The Chick Embryo Amnion as an In Vitro Culture System for IVF and NT Embryos
Calving rates are significantly reduced following in vitro production of embryos. Thus, if a technique could be developed that would increase calving rates by as little as one viable offspring, significant research advances could be made. Therefore, in a series of experiments, the efficiency and quality of culturing IVP bovine embryos in the amnion of a domestic chicken egg was tested. In Experiment I, by culturing IVP bovine embryos in the chick amnion (day 4 to 7 of incubation) it was discovered that there was no significant difference in blastocyst rates compared with controls. In Experiment II, it was shown that nuclear transfer bovine embryos cultured in the chick amnion reached the blastocyst stage at rates equal to controls and were capable of producing pregnancies following transplantation into recipient females. In a subsequent experiment, a method of naturally improving the chick embryo co-culture (CEC) system was explored by treating the developing chick embryo with prostaglandin E2 (PGE2) or prostaglandin F2? (PGF2?). It was determined that treatment with PGE2 increased angiogenesis within the developing chicken egg, while treatment with PGF2? decreased angiogenesis. When bovine embryos were cultured in PGE2-treated chicks, developmental rates were not increased. In Experiment IV, chick amniotic fluid (CAF) was evaluated as a media supplement to the control culture system. Although replacing fetal bovine serum (FBS) with CAF resulted in significantly fewer blastocysts on day 7 of culture, there were no significant differences in the number of grade 1 embryos between the two treatments. This finding was important because it demonstrated an ability to culture IVP bovine embryos in the absence of FBS, a medium component that has been implicated in numerous fetal and calf abnormalities. Another experiment was designed to develop a method of culturing cells derived from the chick embryo and surrounding amniotic membrane for later use as a co-culture system for bovine IVP embryos. In the final experiment, using a novel method to detect apoptotic cells, it was determined that CEC did not alter the number of apoptotic cells in the embryo when compared with in vivo-derived or in vitro-cultured bovine embryos.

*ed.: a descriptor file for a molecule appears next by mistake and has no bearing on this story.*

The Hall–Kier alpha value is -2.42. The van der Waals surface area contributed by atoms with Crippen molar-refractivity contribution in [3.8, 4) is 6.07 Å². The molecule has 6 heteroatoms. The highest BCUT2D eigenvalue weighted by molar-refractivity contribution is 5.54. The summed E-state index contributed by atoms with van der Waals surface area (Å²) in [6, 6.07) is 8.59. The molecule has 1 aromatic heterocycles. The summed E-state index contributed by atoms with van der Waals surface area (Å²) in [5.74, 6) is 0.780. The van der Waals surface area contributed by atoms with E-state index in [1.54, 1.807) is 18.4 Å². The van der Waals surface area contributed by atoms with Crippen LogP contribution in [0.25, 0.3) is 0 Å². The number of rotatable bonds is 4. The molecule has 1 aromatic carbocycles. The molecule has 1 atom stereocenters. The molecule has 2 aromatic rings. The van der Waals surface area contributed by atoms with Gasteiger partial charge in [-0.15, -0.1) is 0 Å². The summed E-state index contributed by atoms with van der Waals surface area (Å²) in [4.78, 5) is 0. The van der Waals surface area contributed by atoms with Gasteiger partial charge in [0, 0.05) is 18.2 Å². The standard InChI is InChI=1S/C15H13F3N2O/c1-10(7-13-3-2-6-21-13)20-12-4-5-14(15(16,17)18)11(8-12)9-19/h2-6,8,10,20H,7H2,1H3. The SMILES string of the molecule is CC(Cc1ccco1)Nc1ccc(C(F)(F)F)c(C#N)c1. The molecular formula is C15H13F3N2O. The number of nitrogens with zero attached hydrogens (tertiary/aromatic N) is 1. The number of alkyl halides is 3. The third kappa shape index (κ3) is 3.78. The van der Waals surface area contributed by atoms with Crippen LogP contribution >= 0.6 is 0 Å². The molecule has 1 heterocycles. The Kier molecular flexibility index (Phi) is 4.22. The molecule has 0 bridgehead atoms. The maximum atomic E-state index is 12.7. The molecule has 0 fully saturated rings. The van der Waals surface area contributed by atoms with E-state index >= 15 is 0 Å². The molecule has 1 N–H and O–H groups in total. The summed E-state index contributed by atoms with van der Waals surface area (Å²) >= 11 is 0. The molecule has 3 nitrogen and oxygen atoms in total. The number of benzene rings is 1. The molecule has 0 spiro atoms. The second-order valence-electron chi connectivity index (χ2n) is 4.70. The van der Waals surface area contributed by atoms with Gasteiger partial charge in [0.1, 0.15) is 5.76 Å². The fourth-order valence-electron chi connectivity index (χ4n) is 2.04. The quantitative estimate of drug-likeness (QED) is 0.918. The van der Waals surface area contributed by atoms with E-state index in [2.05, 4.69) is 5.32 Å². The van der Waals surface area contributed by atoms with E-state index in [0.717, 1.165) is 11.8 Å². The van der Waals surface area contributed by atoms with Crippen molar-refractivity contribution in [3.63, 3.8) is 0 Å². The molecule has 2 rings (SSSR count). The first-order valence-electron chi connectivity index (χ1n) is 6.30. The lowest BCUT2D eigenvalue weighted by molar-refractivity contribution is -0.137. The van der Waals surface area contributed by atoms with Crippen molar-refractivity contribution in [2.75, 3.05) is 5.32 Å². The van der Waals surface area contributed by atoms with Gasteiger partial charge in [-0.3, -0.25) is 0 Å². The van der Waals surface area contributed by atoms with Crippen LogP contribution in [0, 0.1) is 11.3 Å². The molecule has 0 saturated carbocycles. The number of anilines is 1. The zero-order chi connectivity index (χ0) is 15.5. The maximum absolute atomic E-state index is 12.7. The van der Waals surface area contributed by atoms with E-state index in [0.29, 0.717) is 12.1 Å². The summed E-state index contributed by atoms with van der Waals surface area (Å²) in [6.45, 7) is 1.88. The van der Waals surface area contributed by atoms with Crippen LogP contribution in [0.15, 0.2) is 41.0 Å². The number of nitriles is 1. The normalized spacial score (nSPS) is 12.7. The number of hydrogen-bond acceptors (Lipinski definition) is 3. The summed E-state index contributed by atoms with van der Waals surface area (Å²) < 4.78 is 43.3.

Advisor:Cathy Williams; John Lynn; Robert Godke; Stanley Leibo; Brian Hales
School:Louisiana State University in Shreveport
School Location:USA - Louisiana
Source Type:Master's Thesis
Keywords:animal science dairy poultry sciences
Date of Publication:11/11/2004